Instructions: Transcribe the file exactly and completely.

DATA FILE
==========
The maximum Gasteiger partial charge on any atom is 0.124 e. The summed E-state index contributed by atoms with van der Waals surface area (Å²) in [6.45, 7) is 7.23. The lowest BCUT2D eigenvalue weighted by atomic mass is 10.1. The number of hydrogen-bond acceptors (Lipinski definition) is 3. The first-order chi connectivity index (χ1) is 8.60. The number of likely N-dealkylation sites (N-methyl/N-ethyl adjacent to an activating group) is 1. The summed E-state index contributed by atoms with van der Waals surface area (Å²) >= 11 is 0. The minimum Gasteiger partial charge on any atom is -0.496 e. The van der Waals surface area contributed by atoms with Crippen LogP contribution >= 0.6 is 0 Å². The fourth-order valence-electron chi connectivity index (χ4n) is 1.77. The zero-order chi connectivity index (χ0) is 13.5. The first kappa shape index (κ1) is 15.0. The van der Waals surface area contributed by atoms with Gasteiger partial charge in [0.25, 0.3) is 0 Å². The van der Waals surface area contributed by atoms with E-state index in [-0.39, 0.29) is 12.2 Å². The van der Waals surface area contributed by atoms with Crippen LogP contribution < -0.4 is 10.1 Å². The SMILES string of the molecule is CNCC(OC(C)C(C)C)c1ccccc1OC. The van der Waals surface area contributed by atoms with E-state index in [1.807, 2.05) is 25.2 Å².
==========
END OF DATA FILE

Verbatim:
The maximum Gasteiger partial charge on any atom is 0.124 e. The summed E-state index contributed by atoms with van der Waals surface area (Å²) in [6.45, 7) is 7.23. The lowest BCUT2D eigenvalue weighted by atomic mass is 10.1. The number of hydrogen-bond acceptors (Lipinski definition) is 3. The first-order chi connectivity index (χ1) is 8.60. The number of likely N-dealkylation sites (N-methyl/N-ethyl adjacent to an activating group) is 1. The summed E-state index contributed by atoms with van der Waals surface area (Å²) >= 11 is 0. The minimum Gasteiger partial charge on any atom is -0.496 e. The van der Waals surface area contributed by atoms with Crippen LogP contribution >= 0.6 is 0 Å². The fourth-order valence-electron chi connectivity index (χ4n) is 1.77. The zero-order chi connectivity index (χ0) is 13.5. The first kappa shape index (κ1) is 15.0. The van der Waals surface area contributed by atoms with Gasteiger partial charge in [0.25, 0.3) is 0 Å². The van der Waals surface area contributed by atoms with E-state index in [-0.39, 0.29) is 12.2 Å². The van der Waals surface area contributed by atoms with Crippen LogP contribution < -0.4 is 10.1 Å². The SMILES string of the molecule is CNCC(OC(C)C(C)C)c1ccccc1OC. The van der Waals surface area contributed by atoms with E-state index in [1.807, 2.05) is 25.2 Å².